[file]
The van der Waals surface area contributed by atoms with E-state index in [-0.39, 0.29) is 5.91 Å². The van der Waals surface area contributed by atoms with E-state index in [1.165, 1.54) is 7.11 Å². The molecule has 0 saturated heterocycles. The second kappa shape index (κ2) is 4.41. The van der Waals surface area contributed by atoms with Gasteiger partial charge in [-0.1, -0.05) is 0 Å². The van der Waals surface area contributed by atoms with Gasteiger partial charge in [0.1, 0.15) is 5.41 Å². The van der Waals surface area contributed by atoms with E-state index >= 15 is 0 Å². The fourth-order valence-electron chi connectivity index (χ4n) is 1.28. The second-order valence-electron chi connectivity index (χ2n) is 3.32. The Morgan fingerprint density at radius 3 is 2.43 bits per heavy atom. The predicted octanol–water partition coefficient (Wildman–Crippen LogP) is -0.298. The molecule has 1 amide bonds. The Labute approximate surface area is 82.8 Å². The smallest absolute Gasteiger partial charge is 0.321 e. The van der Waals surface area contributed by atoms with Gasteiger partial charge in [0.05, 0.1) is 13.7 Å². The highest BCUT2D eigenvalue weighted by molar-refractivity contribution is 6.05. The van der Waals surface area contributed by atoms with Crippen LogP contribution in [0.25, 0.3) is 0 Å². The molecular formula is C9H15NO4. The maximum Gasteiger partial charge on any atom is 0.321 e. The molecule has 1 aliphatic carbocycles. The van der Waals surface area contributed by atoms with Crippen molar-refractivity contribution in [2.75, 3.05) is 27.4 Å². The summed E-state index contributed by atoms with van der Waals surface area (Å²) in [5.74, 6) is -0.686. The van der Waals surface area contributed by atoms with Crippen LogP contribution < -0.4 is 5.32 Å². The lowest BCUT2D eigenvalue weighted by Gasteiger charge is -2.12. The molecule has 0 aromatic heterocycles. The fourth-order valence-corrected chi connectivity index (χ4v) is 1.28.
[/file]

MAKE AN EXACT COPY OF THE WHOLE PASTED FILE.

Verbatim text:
The van der Waals surface area contributed by atoms with E-state index in [-0.39, 0.29) is 5.91 Å². The van der Waals surface area contributed by atoms with E-state index in [1.165, 1.54) is 7.11 Å². The molecule has 0 saturated heterocycles. The second kappa shape index (κ2) is 4.41. The van der Waals surface area contributed by atoms with Gasteiger partial charge in [-0.1, -0.05) is 0 Å². The van der Waals surface area contributed by atoms with Gasteiger partial charge in [0.1, 0.15) is 5.41 Å². The van der Waals surface area contributed by atoms with E-state index >= 15 is 0 Å². The fourth-order valence-electron chi connectivity index (χ4n) is 1.28. The second-order valence-electron chi connectivity index (χ2n) is 3.32. The Morgan fingerprint density at radius 3 is 2.43 bits per heavy atom. The predicted octanol–water partition coefficient (Wildman–Crippen LogP) is -0.298. The molecule has 1 amide bonds. The Labute approximate surface area is 82.8 Å². The smallest absolute Gasteiger partial charge is 0.321 e. The van der Waals surface area contributed by atoms with Gasteiger partial charge in [0.05, 0.1) is 13.7 Å². The highest BCUT2D eigenvalue weighted by molar-refractivity contribution is 6.05. The van der Waals surface area contributed by atoms with Crippen LogP contribution in [0.25, 0.3) is 0 Å². The molecular formula is C9H15NO4. The maximum Gasteiger partial charge on any atom is 0.321 e. The molecule has 1 aliphatic carbocycles. The van der Waals surface area contributed by atoms with Crippen molar-refractivity contribution in [2.75, 3.05) is 27.4 Å². The summed E-state index contributed by atoms with van der Waals surface area (Å²) in [5.74, 6) is -0.686. The van der Waals surface area contributed by atoms with Crippen LogP contribution < -0.4 is 5.32 Å². The lowest BCUT2D eigenvalue weighted by Gasteiger charge is -2.12. The molecule has 0 aromatic heterocycles. The fourth-order valence-corrected chi connectivity index (χ4v) is 1.28.